8. What is the place you hope most to investigate?

I would love to investigate Waverly Hills in Louisville, KY, Alcatraz in San Francisco, CA or the former West Virginia Penitentiary in Moundsville, WV. I also would love to go to Europe and investigate all the old castles and churches.

9. What do you hope to continue contributing to the paranormal community with your efforts?

I hope that I continue to encourage and progress the constant pursuit of knowledge in the paranormal community. I always encourage my team to “be open to anything and question everything.” And what that saying means is keep an open mind to all the different possibilities and that means more than just the paranormal aspect, but also be open to all of the possibilities of logical explanations, which is where the question everything part really comes into play.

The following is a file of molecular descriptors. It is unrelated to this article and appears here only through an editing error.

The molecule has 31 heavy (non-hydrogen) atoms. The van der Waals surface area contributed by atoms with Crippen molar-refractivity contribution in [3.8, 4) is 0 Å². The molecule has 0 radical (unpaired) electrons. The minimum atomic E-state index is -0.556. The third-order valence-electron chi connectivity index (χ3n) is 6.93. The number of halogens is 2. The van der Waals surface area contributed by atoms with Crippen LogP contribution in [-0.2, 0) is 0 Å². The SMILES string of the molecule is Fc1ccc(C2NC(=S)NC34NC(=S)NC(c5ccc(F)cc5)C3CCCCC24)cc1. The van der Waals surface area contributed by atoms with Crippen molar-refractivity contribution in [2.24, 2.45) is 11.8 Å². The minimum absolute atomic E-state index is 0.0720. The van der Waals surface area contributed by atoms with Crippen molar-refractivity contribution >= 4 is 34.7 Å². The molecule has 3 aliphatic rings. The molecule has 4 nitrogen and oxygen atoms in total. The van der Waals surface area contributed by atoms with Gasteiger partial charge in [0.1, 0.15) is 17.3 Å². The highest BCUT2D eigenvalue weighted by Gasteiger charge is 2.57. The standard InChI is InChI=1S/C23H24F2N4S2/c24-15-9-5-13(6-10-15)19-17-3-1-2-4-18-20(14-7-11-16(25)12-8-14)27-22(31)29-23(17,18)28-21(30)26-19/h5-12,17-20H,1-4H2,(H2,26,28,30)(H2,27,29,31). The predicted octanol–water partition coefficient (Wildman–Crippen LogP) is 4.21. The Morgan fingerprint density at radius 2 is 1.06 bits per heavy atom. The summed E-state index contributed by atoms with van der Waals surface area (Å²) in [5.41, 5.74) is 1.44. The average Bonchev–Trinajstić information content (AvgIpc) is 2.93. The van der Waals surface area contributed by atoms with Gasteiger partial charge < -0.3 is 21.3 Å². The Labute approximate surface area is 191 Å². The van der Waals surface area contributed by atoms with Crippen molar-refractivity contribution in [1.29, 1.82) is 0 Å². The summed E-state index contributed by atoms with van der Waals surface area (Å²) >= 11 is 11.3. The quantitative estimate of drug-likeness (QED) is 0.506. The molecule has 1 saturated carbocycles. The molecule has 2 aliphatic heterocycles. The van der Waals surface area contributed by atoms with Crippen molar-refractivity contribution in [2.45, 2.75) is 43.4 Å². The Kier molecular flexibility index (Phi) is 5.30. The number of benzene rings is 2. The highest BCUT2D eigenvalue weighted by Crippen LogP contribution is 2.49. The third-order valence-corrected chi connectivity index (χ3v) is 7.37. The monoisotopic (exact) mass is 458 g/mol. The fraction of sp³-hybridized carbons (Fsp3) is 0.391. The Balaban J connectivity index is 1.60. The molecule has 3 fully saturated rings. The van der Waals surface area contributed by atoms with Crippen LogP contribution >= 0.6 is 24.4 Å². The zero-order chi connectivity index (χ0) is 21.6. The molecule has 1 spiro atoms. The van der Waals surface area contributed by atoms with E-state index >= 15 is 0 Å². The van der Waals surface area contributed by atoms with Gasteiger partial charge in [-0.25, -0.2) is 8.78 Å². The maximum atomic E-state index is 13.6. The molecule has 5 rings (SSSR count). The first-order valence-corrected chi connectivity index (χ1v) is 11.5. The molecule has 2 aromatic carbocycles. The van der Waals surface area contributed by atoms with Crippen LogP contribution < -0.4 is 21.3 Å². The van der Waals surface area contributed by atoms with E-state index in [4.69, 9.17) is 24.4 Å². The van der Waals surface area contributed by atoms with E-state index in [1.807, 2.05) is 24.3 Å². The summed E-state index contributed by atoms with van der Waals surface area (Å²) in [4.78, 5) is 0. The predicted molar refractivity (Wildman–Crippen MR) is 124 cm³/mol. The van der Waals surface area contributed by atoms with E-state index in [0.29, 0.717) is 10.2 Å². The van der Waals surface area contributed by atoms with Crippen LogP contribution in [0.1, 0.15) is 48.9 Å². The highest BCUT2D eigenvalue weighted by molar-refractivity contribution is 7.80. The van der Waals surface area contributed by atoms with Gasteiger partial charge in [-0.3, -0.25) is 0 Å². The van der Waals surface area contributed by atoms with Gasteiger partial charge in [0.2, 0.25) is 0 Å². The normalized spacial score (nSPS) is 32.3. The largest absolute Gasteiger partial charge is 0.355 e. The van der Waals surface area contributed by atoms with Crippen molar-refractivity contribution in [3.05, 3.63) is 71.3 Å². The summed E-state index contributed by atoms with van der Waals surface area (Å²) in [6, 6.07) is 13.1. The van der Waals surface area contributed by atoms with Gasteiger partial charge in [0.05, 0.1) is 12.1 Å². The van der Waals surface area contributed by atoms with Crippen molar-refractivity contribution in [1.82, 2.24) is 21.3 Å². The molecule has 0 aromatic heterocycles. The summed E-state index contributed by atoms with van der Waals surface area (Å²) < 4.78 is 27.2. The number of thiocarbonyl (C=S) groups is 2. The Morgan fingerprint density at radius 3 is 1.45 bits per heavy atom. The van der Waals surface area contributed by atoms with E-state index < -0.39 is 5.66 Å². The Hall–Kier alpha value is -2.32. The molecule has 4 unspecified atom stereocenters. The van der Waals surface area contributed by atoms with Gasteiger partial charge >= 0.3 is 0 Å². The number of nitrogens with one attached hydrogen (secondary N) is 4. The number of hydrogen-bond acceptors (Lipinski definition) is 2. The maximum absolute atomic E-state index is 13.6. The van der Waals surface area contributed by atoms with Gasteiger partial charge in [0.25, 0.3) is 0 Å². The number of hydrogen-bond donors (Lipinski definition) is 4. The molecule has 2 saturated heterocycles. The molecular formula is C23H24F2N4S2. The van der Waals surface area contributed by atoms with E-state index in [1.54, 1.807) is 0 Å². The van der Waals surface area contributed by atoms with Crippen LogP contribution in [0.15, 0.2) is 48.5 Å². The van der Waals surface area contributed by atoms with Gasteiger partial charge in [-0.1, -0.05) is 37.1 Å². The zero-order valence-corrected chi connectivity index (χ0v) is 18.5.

10. What are you working on now?

Right now, I am putting my team through some rigorous training to expand their paranormal knowledge by doing a monthly research topic with quizzes.

I am researching the paranormal in Elizabethan times by looking for correlations in literature and moments in history and hoping to put it all together in a book. I’ve started out with plays by Christopher Marlowe and William Shakespeare as well as King James I’s Daemonologie. I love researching paranormal aspects in history because it is the foundation of our beliefs today and whether we know it or not, our beliefs have evolved from the beliefs of the past.